In a vacuum, the Chicago Bulls lost their trade deadline deal with the Oklahoma City Thunder. On paper, flipping Taj Gibson, Doug McDermott and a 2nd round pick for Cameron Payne, Joffrey Lauvergne, and Anthony Morrow is horrendous.
In a vacuum, the Chicago Bulls lost their trade deadline deal with the Oklahoma City Thunder. On paper, flipping Taj Gibson, Doug McDermott and a 2nd round pick for Cameron Payne, Joffrey Lauvergne, and Anthony Morrow is horrendous. The Thunder got the best player in the deal (Taj Gibson), and arguably the second best in McDermott, but it’s not all doom-and-gloom for the Bulls. Without even touching on the trade exceptions and salary cap side of things, this is a step in the right direction. Hear me out.
Gibson is 31-years-old and on an expiring contract. He’s likely going to get paid more than what the Bulls will be willing to pony up which means we lose him for nothing. Add this to the fact the current Bulls aren’t ready to compete with the NBA’s elite teams in a 7-game series and it becomes clear that this was a move the Bulls had to make. I’m not convinced Doug McDermott’s ceiling is much higher than the current product he’s putting on the court now, so I’m okay using him as a trade chip. What hurts the most in this deal is giving away a 2nd round pick when in all honesty the Bulls need to hang on to every pick they can right now.
However, looking at the positives, Cameron Payne joins a backcourt headlined by Rajon Rondo and Michael Carter-Williams (Puke). Payne is a prospect I was extremely high on coming out of college, and I haven't changed my tune. People are quick to point out the minimal growth between his rookie and sophomore season, but don’t like to acknowledge that not only was he playing behind the walking triple-double in Russell Westbrook, he also missed the first 37 games of the year while recovering from a foot injury. He’s only suited up in 20 games, checking in at just 16 minutes per game. For whatever reason, a lot of fans seem to expect his numbers to have taken a big jump despite these circumstances. That seems unrealistic to me. This was buying low on a player that I bet will have a much higher price tag at this time next year.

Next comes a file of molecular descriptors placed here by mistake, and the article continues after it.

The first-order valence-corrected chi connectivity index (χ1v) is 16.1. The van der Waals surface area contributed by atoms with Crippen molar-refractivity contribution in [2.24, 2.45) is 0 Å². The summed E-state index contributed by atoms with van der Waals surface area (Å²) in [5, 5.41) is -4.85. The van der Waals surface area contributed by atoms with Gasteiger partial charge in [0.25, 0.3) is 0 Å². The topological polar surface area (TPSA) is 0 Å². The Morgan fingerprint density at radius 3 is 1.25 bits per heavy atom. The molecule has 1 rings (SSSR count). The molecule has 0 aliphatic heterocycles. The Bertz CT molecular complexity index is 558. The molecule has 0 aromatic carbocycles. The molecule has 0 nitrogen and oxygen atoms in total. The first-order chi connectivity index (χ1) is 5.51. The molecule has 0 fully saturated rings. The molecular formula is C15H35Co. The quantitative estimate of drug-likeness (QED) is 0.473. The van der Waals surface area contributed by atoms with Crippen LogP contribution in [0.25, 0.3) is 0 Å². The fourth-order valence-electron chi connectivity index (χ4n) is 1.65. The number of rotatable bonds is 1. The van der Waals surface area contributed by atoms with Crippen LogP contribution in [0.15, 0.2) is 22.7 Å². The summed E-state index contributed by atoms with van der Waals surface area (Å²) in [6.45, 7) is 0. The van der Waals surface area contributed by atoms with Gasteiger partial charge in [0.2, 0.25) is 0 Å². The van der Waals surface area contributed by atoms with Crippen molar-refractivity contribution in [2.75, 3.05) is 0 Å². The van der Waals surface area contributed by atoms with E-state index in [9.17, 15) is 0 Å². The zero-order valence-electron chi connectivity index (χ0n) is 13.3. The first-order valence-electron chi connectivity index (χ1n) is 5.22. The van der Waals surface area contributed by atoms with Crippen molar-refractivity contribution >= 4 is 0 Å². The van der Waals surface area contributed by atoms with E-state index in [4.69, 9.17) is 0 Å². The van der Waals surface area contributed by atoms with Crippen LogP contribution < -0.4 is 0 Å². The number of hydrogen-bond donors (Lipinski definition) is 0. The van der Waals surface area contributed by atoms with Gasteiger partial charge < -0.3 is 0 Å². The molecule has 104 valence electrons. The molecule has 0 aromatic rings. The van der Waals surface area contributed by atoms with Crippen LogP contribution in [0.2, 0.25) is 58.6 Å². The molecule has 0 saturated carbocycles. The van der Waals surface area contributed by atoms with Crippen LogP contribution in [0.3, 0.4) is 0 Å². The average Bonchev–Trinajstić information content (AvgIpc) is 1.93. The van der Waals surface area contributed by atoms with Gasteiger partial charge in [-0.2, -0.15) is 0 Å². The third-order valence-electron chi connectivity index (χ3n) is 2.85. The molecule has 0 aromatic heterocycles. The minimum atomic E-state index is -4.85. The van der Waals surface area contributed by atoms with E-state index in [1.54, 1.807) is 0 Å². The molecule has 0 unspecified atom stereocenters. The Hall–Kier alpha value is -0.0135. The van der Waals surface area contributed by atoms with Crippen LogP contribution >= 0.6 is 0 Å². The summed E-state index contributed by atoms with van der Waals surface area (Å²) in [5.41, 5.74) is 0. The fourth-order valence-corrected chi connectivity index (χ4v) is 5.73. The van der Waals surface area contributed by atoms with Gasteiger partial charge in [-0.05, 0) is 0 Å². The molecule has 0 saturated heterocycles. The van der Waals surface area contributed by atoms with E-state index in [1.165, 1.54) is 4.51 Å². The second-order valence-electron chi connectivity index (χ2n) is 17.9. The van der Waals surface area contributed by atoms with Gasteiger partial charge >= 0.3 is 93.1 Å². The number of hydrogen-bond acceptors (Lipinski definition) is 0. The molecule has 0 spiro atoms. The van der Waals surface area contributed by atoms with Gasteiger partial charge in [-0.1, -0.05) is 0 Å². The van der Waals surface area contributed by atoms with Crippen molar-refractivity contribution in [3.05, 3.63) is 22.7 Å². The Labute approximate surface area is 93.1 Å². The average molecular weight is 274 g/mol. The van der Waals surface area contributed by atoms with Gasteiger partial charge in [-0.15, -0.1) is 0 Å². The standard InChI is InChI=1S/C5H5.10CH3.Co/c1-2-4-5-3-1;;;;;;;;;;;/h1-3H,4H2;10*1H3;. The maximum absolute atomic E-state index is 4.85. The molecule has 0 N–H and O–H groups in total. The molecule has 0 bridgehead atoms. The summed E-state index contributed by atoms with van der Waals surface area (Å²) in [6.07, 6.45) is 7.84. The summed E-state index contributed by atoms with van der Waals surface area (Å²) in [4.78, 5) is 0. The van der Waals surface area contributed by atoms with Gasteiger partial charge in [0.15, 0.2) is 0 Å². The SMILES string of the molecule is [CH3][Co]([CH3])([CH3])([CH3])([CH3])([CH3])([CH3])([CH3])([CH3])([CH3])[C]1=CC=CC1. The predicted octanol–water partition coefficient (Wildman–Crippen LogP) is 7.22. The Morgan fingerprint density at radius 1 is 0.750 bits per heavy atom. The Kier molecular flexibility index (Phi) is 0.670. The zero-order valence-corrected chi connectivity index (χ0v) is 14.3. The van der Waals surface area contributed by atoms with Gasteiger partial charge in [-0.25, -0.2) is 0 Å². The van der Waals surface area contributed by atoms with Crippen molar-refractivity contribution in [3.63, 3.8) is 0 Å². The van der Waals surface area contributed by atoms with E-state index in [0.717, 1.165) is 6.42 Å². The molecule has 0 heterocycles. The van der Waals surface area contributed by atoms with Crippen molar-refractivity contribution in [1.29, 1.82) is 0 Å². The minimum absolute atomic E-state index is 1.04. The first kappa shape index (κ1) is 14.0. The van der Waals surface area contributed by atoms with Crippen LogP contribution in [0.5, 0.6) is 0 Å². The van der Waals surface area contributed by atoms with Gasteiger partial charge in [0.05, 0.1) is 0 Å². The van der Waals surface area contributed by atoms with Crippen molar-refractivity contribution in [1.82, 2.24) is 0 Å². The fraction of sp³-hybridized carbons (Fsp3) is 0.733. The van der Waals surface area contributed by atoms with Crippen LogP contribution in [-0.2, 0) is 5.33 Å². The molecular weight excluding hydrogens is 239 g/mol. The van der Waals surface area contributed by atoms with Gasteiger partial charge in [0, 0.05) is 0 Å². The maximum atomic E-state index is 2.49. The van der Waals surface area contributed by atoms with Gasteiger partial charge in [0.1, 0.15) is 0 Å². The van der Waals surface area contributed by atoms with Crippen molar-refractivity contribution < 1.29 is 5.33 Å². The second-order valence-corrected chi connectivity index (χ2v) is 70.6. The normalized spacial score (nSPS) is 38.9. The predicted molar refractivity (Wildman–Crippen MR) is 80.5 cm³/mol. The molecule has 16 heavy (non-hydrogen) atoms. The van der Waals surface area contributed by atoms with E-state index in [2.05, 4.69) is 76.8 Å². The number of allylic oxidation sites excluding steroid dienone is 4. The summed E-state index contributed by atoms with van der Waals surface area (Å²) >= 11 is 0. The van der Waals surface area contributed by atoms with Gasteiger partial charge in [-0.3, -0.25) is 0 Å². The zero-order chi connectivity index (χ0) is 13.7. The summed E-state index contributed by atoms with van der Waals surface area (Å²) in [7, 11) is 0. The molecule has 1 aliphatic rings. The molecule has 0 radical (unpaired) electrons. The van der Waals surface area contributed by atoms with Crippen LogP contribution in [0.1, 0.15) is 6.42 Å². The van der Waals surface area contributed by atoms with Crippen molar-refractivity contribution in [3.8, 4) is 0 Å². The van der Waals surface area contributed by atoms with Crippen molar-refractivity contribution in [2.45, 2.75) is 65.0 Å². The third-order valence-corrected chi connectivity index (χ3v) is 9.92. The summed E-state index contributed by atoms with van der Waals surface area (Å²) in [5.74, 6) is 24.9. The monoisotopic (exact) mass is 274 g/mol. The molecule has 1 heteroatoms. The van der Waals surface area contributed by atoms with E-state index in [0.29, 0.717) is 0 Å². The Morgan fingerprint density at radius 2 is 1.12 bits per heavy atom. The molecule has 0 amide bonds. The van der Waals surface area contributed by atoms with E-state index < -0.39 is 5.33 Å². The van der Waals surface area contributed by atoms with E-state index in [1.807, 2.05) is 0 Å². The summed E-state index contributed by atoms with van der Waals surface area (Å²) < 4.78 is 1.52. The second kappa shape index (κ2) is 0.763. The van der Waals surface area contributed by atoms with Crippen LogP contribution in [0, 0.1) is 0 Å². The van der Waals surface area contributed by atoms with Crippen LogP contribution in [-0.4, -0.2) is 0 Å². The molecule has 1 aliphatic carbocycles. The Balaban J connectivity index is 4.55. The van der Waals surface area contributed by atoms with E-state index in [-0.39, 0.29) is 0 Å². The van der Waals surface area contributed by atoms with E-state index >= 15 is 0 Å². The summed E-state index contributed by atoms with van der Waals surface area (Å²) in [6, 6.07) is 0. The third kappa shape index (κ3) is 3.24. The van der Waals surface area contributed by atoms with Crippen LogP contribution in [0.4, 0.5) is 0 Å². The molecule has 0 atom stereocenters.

Payne’s per-36 numbers project out just fine (11.9 PPG, 4.5 APG, 3.3 RPG, 1.1 SPG 1.8 3PM). He decreased his TO% (13.2 down to 11.4), and his defensive RPM ranks 20th among point guards. His shooting percentages are down this year, but I think that has to do with him shaking off the rust and an inability to get in a rhythm with Mr. Westbrook demanding the ball so much on offense. Payne was a solid shooter in college, and I think with consistent playing time he will return to form. He is sure to see an increase in minutes per game once he gets acclimated to his new team, and I would be shocked if you don’t see a marked improvement in his numbers across the board.
He’s young (22) and still on his rookie contract, making him extremely affordable and under team control for two more seasons. Even if he doesn’t develop into a true starting-caliber point guard, it gives the Bulls two years to evaluate Jerian Grant and Payne to decide if either are capable of earning minutes on a winning team.
Anthony Morrow and Joffrey Lauvergne are likely just one-year rentals, but I do think there is a possibility Lauvergne could be a decent bench piece. He’s barely been able to get off the bench for OKC averaging just 14 minutes per game but has returned decent production when called upon. He can step back and shoot it from deep a little bit, and his per-36 numbers are in the same ballpark as Taj Gibson’s.
The most underrated aspect of this trade is what it does for the rest of the power forwards on the roster. This clears the way for Bobby Portis to get some run against NBA-level talent. He’s absolutely feasted in the D-League (G-League? Is that official yet?), and put together several solid games before the All-Star break. I have no doubt his presence on the roster made the move to ship Taj for Cameron Payne easier on the front office. Nikola Mirotic hasn’t developed how a lot of people thought he would, but with Taj out of the picture, there is really no excuse for his up-and-down play anymore. If he can’t get it done, Lauvergne can play a similar role on a much cheaper contract while Portis gets the rest of the year to get some quality run.
The Bulls focus should be improving the young talent around Jimmy Butler so they can try to compete for a title within Jimmy’s prime. Now that Taj is gone, I think there is a good chance Dwyane Wade is in a different uniform next season as well and they need to prepare for that. Butler is going to be the guy, but the Bulls need to find out what they have in guys like Payne, Grant, and Portis. It would be great to make the playoffs to get the youth on the roster some postseason experience, but even then, a first-round exit is the most likely scenario. The Bulls roster isn’t a dumpster fire by any means, they just need a few guys to emerge around Butler. Now is the time to find out if those guys are on the roster or not.